• Word count: 582
  9. Playhouse Creatures - Act 1, Scene 9 -What do you want your audience to understand about Nell and Mrs Farley? How would you direct it to achieve your aims?

    Mrs Farley delivers the second part of the line "if you don't want to starve" she looks back at the others seeing if she has impressed them and moves back to them to feel that she is in the majority. Nell doesn't see Mrs Farley's jealously as she is in a daze with her experiences on stage. She is away from the crowd standing still and staring out. She delivers the line "I couldn't so it" very static towards the audience but she snaps into reality when she says "You lot buggered off and left me" at this point Mrs

    • Word count: 961
  10. Sean OCaseys "Shadow of a Gunman". How would you perform the role of Mr. Gallogher in Act One of the play in order to create comedy for your audience?

    A natural hanging of my head would also be compulsory in reflecting my nervousness and anxiety. I would also be holding the letter of topic is my hand and sub-consciously pressing it and folding it with fidgeting and energetic fingers. As Mrs. Henderson introduces me. "This is Mr. Gallicker". I would look up and take a little baby step forward whilst taking off my hat out of courtesy and politeness. As Mr. Gallogher I would wear large magnifying glasses so that I could use a constant characteristic to blink and push them further up the bridge of my nose at the times where Mrs.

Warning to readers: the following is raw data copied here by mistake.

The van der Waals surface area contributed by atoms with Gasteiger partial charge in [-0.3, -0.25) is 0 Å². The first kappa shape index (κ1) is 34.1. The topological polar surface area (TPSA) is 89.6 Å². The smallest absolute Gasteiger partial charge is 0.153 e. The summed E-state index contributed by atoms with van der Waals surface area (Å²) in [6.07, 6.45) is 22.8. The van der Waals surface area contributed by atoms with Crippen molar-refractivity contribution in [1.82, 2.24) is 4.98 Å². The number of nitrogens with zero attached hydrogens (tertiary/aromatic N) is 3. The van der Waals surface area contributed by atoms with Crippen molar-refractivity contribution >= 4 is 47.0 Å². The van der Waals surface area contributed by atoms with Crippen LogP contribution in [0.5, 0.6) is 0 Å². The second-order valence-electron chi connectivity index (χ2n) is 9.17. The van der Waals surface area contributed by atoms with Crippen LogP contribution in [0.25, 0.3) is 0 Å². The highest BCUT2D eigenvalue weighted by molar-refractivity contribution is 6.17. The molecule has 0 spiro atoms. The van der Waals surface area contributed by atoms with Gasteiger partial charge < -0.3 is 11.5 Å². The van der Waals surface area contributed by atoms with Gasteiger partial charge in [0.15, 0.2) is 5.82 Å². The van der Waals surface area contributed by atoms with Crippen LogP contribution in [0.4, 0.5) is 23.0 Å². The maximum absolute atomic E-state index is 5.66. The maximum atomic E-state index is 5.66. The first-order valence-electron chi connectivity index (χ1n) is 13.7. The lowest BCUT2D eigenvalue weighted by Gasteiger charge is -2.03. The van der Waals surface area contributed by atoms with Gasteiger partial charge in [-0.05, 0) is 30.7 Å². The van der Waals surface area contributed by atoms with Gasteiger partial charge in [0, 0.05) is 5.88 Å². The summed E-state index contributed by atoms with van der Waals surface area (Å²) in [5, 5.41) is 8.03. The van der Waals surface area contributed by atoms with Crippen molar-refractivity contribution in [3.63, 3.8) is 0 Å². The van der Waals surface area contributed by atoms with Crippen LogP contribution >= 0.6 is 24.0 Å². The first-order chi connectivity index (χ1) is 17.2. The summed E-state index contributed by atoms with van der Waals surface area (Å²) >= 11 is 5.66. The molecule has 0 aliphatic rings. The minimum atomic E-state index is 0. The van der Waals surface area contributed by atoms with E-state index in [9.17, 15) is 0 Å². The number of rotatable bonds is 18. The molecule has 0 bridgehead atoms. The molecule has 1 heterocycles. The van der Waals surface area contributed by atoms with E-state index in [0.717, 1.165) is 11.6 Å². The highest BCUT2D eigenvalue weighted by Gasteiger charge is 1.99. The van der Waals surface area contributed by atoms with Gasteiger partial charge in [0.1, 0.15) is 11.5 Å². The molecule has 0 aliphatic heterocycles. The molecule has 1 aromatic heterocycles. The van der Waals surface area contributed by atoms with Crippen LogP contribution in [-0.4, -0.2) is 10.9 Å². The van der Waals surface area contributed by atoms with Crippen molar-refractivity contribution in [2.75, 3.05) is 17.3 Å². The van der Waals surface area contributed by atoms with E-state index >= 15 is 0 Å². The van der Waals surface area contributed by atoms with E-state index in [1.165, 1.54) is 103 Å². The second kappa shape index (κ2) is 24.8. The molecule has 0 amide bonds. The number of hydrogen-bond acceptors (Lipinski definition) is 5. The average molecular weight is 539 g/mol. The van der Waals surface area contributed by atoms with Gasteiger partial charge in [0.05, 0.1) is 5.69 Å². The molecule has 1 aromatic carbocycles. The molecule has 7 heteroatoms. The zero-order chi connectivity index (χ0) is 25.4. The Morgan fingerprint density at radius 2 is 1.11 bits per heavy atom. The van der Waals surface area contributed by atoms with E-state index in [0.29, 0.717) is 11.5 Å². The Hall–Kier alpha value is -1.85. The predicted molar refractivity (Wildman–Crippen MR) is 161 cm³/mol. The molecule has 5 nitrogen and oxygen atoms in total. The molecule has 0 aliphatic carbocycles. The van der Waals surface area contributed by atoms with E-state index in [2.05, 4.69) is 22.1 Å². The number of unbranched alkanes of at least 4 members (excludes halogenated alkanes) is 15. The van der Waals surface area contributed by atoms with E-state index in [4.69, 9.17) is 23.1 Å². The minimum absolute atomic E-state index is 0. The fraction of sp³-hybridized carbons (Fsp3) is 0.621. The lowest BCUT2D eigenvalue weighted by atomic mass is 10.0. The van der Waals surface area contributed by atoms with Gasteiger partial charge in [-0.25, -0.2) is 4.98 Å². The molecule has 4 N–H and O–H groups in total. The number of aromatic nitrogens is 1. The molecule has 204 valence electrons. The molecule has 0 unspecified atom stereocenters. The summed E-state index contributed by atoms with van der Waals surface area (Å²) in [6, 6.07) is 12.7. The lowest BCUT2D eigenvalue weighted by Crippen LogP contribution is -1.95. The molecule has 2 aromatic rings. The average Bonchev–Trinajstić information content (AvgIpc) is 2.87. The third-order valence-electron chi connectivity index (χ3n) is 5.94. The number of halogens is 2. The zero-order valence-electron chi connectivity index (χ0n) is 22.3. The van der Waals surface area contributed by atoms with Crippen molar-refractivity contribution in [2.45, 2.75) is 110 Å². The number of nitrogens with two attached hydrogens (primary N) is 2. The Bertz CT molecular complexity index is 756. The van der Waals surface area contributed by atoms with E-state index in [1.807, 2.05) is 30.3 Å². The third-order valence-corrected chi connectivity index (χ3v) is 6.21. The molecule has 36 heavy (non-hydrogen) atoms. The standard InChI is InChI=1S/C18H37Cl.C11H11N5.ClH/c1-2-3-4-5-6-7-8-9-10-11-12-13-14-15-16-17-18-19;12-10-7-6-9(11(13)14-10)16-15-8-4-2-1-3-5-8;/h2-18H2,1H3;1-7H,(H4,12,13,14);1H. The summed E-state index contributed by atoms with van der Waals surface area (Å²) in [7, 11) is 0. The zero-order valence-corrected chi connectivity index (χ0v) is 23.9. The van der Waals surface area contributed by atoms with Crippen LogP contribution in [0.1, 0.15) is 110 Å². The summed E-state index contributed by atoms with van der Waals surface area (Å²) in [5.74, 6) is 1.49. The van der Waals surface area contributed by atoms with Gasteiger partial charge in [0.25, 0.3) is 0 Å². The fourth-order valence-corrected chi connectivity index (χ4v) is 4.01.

• Word count: 778
  11. Free essay

    Live Production - Pains

    to be covered in plastic sheets. Two cast members came on stage in fully black suites, looking as if they were crime scene investigators, with very straight postures and seriously facial expressions. This was a shock to the audience as they were not expecting this scientific opening to the play. The actors walked in a fast pace coming on from opposing sides of the stage to meet centre stage to begin the removal of the plastic sheets over the furniture.

    • Word count: 604
  12. All That Jazz Professional Analysis

    In this analysis I will look at 3 key elements of the video, and apply them to our performances. Firstly I would like to say that I reviewed the tempo of the video. The actors were constantly getting stopped by the directors because they were doing something wrong, but tempo is so quick that the actors are constantly working and trying to do everything perfectly. The actor's hours are around 6 hours a day so to work at that intensity and to have that energy really surprised us all.

    • Word count: 510
  13. Family Disintegration in Death of a Salesman